Strategically it’s a great time to borrow, and all the more so if you don’t need to. The fact is, strategic debt differs from traditional lending in that it’s about using debt opportunistically as a tool to achieve your financial goals. Debt is often thought of in a negative light, but when used intelligently, it can provide enormous benefits. Not only are borrowing costs today much lower than we’ve seen in some time, but this is especially true for affluent clients who can often borrow at a lower cost than the average person.

Using debt to finance your real estate purchase puts you in a position to magnify your personal returns

(and losses) through leverage. If property bought in 2012 increases in value by 3% in 2013, then the cash buyer makes a 3% return, whereas the buyer who financed 70% of the purchase, makes a 10% return on their 30% equity stake.

Debt can also reduce your overall cost of ownership. In many instances, the use of near-cash instruments (e.g. marketable securities) means liquidating a portfolio and possibly generating capital gains that may be taxable. Avoiding this through financing can be a cost-effective strategy. In addition, the interest costs of borrowing are often tax-deductible in themselves.

In addition, debt is useful for lessening risk. Instead of using that cash on one large purchase, financing a portion of the purchase frees up the remainder of your cash to invest in other geographies or types of investments. By diversifying how your cash is deployed, you naturally reduce the risk and impact of any one investment. The other way borrowing can reduce your risk is that by leaving a significant portion of your cash reserves untouched, you can achieve peace of mind that if you need cash urgently for a rainy day or a new investment opportunity, it will be there.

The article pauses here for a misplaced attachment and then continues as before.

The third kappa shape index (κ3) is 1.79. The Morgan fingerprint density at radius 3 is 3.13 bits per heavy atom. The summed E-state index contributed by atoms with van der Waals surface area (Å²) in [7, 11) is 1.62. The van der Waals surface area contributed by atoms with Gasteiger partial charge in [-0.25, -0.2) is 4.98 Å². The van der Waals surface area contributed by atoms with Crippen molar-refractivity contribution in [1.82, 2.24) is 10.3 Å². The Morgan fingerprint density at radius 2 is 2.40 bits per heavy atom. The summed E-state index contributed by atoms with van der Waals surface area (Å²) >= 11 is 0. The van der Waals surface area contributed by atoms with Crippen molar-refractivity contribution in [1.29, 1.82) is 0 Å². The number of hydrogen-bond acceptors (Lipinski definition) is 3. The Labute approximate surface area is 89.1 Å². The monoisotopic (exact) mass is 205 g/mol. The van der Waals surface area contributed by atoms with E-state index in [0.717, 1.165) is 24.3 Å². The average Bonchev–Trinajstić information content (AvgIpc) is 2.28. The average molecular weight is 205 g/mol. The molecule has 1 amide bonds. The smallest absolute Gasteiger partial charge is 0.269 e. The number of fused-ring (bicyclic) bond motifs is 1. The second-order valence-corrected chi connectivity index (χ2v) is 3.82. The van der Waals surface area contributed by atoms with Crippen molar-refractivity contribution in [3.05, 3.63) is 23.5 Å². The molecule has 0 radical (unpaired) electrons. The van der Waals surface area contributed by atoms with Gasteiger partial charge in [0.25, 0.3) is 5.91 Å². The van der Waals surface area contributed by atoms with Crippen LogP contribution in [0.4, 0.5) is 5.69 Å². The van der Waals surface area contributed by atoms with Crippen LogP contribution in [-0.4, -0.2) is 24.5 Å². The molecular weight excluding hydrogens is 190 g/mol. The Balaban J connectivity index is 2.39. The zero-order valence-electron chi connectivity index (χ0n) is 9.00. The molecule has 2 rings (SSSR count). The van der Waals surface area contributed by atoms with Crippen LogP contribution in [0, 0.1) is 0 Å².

In the end, if you are still not sure which way to go in the long-term, bear in mind that borrowing is easier to reverse than not borrowing. Simply put, reversing debt is like floating downstream in that you can always ask your banker to structure the loan so that you can prepay in advance without

penalty. On the flip side, reversing a cash purchase through an equity take-out loan can be a little like swimming against the tide. It’s a harder loan to get approved, especially for offshore investors, so it’s best to be sure you won’t need that cash back once you put it in.

In the end, each buyer will make the right individual decision for his or her own circumstances but hopefully this provides some food for thought. In addition to gloating about being right, my inner Banker wants me to remind you that Scotia Private Client Group is always happy to help if the need arises. Happy hunting!

Maya A. Johnston Centre Director, Caribbean East Scotia Private Client Group

Maya manages the full suite of client services offered under the Scotia Private Client Group umbrella. She is a Barbados National Scholar, holds dual Bachelor of Science degrees summa cum laude in Economics and Engineering

from the University of

Pennsylvania, and an MBA degree from Harvard Business School.